It is vital to find the school where your child will thrive and be happy. Friends and acquaintances may offer school suggestions based on their own children’s success (or otherwise!) but, just because this school was right for their children, is no guarantee that it will be right for yours. Choose a school based on your child’s specific talents, interests and needs, even if this is wildly different to that chosen by others. Unless your child is happy and comfortable at their new school, they won’t perform well in the classroom. Make sure that the school offers the qualifications (IB, GCSE, A Level, SATs or vocational courses) best suited to your child and their intended higher education and career path.
It's always best to explore your boarding school options before you make your final choice.
British Boarding Schools
We asked Nicky Adams, who is a writer for the UK’s The Good Schools Guide to explain why British boarding schools, for example, are more popular than ever. Here is what she wrote for us
Forget freezing dormitories and soggy puddings, British boarding schools are more popular than ever before, as students of all nationalities make the most of a broad education in a modern, cosmopolitan environment, and leave ready to take on the world.
British boarding schools have been preparing young people for greatness for at least five centuries. But over the last few decades there has been a real shift in the way they educate modern youngsters to meet the challenges the future will throw at them. Opening their doors to international students has transformed these traditional places of learning into contemporary, multi-cultural environments where young people are taught not just how to pass examinations, but to develop strength of character and personal qualities, alongside an understanding of the world and their place in it. There can be no better preparation for a 21st century global citizen.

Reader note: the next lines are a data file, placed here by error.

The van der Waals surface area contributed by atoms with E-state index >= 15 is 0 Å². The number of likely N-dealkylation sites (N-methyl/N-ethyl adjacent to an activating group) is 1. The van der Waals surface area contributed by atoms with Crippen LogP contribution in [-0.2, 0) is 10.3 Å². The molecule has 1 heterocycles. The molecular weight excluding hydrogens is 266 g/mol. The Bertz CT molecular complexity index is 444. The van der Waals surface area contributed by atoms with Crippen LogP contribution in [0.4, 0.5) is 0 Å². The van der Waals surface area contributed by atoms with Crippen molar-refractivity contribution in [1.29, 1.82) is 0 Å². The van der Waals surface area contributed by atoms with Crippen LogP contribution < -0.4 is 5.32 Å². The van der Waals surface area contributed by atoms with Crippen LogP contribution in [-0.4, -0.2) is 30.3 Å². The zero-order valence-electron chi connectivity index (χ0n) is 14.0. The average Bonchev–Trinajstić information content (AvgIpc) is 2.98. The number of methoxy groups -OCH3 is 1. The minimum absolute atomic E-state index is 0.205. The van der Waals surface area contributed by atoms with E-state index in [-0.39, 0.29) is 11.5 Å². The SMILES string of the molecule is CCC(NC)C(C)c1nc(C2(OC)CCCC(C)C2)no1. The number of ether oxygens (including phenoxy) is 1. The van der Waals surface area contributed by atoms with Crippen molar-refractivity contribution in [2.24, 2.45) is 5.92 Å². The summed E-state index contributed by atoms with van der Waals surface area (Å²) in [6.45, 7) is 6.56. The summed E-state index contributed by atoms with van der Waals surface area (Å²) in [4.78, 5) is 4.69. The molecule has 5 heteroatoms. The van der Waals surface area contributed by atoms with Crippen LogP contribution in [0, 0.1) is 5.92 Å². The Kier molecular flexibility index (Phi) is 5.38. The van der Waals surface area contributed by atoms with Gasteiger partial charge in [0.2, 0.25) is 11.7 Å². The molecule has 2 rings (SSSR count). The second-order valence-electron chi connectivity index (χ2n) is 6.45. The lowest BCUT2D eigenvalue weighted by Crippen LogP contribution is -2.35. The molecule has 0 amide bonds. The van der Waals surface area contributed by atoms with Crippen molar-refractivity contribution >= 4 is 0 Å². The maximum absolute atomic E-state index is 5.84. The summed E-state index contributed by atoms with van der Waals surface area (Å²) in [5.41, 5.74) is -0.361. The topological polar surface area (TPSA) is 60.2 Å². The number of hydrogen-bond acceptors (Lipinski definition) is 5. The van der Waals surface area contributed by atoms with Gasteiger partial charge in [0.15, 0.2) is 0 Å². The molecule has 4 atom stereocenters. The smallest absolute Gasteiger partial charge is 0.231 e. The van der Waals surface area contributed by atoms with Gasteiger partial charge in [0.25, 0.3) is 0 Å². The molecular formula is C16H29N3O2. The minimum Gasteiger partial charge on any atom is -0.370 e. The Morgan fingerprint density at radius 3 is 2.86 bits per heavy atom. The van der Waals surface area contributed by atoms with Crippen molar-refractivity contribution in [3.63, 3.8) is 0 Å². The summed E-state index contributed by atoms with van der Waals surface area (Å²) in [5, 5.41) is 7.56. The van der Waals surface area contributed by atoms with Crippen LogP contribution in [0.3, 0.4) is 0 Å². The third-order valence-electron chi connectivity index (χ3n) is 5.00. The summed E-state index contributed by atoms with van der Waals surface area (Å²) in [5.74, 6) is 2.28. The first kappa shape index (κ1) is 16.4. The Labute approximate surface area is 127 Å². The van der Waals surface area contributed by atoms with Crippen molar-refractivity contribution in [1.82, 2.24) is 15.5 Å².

Indeed, this is the key to an education that is 24 hours a day, seven days a week, and – for many of the quarter of a million students from around the world who currently attend boarding schools in the UK – ten months of the year. However, leaving their home countries to go to school in Britain can be a daunting prospect for youngsters who are not UK resident. Although a high proportion of overseas students at British schools are from ex-pat families, many others may know barely any English and nothing of the way of life or culture; some may never have stayed away from home for any length of time before. Rest assured – students from outside the UK are made very welcome and careful consideration goes into making sure that every new student, whether from half-way round the world or just up the road, settles quickly and gets the best out of his or her British boarding school education.